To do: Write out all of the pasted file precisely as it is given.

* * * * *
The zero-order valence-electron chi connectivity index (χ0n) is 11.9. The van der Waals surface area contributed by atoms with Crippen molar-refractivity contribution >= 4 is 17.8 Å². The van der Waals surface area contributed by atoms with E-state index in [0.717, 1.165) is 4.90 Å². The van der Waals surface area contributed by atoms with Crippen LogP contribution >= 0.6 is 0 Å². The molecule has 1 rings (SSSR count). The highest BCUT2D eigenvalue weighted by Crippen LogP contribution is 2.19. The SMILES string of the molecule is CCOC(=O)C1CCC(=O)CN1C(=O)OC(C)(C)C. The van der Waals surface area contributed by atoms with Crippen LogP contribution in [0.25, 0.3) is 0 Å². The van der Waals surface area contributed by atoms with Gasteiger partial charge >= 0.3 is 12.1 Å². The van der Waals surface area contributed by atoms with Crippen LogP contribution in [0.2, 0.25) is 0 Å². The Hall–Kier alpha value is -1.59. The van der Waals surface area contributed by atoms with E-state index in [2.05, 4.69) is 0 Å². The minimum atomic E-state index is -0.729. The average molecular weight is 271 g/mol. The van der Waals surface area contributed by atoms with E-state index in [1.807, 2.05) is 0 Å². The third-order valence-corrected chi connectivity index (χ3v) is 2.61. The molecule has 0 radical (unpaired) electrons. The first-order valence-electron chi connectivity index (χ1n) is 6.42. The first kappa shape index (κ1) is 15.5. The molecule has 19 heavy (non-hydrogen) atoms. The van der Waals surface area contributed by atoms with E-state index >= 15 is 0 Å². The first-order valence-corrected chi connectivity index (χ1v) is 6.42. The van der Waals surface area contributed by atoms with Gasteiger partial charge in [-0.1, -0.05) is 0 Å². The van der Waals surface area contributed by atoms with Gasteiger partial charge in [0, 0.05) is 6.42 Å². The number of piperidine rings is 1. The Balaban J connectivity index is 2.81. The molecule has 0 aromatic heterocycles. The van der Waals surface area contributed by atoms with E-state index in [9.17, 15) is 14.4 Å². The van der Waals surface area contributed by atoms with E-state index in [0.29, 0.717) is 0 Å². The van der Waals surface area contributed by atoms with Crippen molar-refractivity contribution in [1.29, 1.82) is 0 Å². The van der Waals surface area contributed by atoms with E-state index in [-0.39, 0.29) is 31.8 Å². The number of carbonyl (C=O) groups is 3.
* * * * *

The zero-order valence-electron chi connectivity index (χ0n) is 11.9. The van der Waals surface area contributed by atoms with Crippen molar-refractivity contribution >= 4 is 17.8 Å². The van der Waals surface area contributed by atoms with E-state index in [0.717, 1.165) is 4.90 Å². The van der Waals surface area contributed by atoms with Crippen LogP contribution >= 0.6 is 0 Å². The molecule has 1 rings (SSSR count). The highest BCUT2D eigenvalue weighted by Crippen LogP contribution is 2.19. The SMILES string of the molecule is CCOC(=O)C1CCC(=O)CN1C(=O)OC(C)(C)C. The van der Waals surface area contributed by atoms with Crippen LogP contribution in [0.25, 0.3) is 0 Å². The van der Waals surface area contributed by atoms with Gasteiger partial charge >= 0.3 is 12.1 Å². The van der Waals surface area contributed by atoms with Crippen LogP contribution in [0.2, 0.25) is 0 Å². The Hall–Kier alpha value is -1.59. The van der Waals surface area contributed by atoms with E-state index in [2.05, 4.69) is 0 Å². The minimum atomic E-state index is -0.729. The average molecular weight is 271 g/mol. The van der Waals surface area contributed by atoms with E-state index in [1.807, 2.05) is 0 Å². The third-order valence-corrected chi connectivity index (χ3v) is 2.61. The molecule has 0 radical (unpaired) electrons. The first-order valence-electron chi connectivity index (χ1n) is 6.42. The first kappa shape index (κ1) is 15.5. The molecule has 19 heavy (non-hydrogen) atoms. The van der Waals surface area contributed by atoms with E-state index >= 15 is 0 Å². The first-order valence-corrected chi connectivity index (χ1v) is 6.42. The van der Waals surface area contributed by atoms with Gasteiger partial charge in [-0.1, -0.05) is 0 Å². The van der Waals surface area contributed by atoms with Gasteiger partial charge in [0, 0.05) is 6.42 Å². The number of piperidine rings is 1. The Balaban J connectivity index is 2.81. The molecule has 0 aromatic heterocycles. The van der Waals surface area contributed by atoms with E-state index in [9.17, 15) is 14.4 Å². The van der Waals surface area contributed by atoms with E-state index in [0.29, 0.717) is 0 Å². The van der Waals surface area contributed by atoms with Crippen molar-refractivity contribution in [1.29, 1.82) is 0 Å². The van der Waals surface area contributed by atoms with E-state index in [-0.39, 0.29) is 31.8 Å². The number of carbonyl (C=O) groups is 3.